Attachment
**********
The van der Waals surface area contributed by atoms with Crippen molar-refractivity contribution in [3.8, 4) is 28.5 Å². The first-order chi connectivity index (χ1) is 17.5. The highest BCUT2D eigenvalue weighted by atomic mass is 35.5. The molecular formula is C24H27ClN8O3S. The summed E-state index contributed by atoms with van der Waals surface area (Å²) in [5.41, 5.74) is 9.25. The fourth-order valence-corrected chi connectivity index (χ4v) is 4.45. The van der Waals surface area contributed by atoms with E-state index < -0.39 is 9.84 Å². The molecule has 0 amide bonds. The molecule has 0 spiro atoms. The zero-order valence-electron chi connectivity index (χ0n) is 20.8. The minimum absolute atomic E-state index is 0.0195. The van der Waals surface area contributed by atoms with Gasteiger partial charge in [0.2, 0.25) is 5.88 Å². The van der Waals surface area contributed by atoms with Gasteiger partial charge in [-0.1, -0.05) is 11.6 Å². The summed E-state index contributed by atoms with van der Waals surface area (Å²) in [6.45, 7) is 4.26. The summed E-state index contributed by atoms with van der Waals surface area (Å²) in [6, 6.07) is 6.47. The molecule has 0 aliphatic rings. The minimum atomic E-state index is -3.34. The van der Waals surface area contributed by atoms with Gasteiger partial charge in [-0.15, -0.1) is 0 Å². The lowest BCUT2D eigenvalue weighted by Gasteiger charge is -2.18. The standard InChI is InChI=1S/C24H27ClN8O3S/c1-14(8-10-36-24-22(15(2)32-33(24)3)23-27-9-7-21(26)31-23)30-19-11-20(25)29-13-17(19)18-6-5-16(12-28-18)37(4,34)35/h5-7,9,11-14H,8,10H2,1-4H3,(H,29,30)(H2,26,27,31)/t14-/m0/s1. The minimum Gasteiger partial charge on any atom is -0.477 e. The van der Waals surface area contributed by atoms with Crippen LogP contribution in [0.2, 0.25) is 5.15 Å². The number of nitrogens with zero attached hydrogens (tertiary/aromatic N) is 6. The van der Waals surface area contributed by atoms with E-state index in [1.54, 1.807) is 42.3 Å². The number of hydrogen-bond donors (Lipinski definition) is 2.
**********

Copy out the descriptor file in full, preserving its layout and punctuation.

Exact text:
The van der Waals surface area contributed by atoms with Crippen molar-refractivity contribution in [3.8, 4) is 28.5 Å². The first-order chi connectivity index (χ1) is 17.5. The highest BCUT2D eigenvalue weighted by atomic mass is 35.5. The molecular formula is C24H27ClN8O3S. The summed E-state index contributed by atoms with van der Waals surface area (Å²) in [5.41, 5.74) is 9.25. The fourth-order valence-corrected chi connectivity index (χ4v) is 4.45. The van der Waals surface area contributed by atoms with E-state index < -0.39 is 9.84 Å². The molecule has 0 amide bonds. The molecule has 0 spiro atoms. The zero-order valence-electron chi connectivity index (χ0n) is 20.8. The minimum absolute atomic E-state index is 0.0195. The van der Waals surface area contributed by atoms with Gasteiger partial charge in [0.2, 0.25) is 5.88 Å². The van der Waals surface area contributed by atoms with Gasteiger partial charge in [-0.1, -0.05) is 11.6 Å². The summed E-state index contributed by atoms with van der Waals surface area (Å²) in [6.45, 7) is 4.26. The summed E-state index contributed by atoms with van der Waals surface area (Å²) in [6, 6.07) is 6.47. The molecule has 0 aliphatic rings. The minimum atomic E-state index is -3.34. The van der Waals surface area contributed by atoms with Gasteiger partial charge in [-0.15, -0.1) is 0 Å². The lowest BCUT2D eigenvalue weighted by Gasteiger charge is -2.18. The standard InChI is InChI=1S/C24H27ClN8O3S/c1-14(8-10-36-24-22(15(2)32-33(24)3)23-27-9-7-21(26)31-23)30-19-11-20(25)29-13-17(19)18-6-5-16(12-28-18)37(4,34)35/h5-7,9,11-14H,8,10H2,1-4H3,(H,29,30)(H2,26,27,31)/t14-/m0/s1. The minimum Gasteiger partial charge on any atom is -0.477 e. The van der Waals surface area contributed by atoms with Crippen LogP contribution in [0.2, 0.25) is 5.15 Å². The number of nitrogens with zero attached hydrogens (tertiary/aromatic N) is 6. The van der Waals surface area contributed by atoms with E-state index in [1.54, 1.807) is 42.3 Å². The number of hydrogen-bond donors (Lipinski definition) is 2.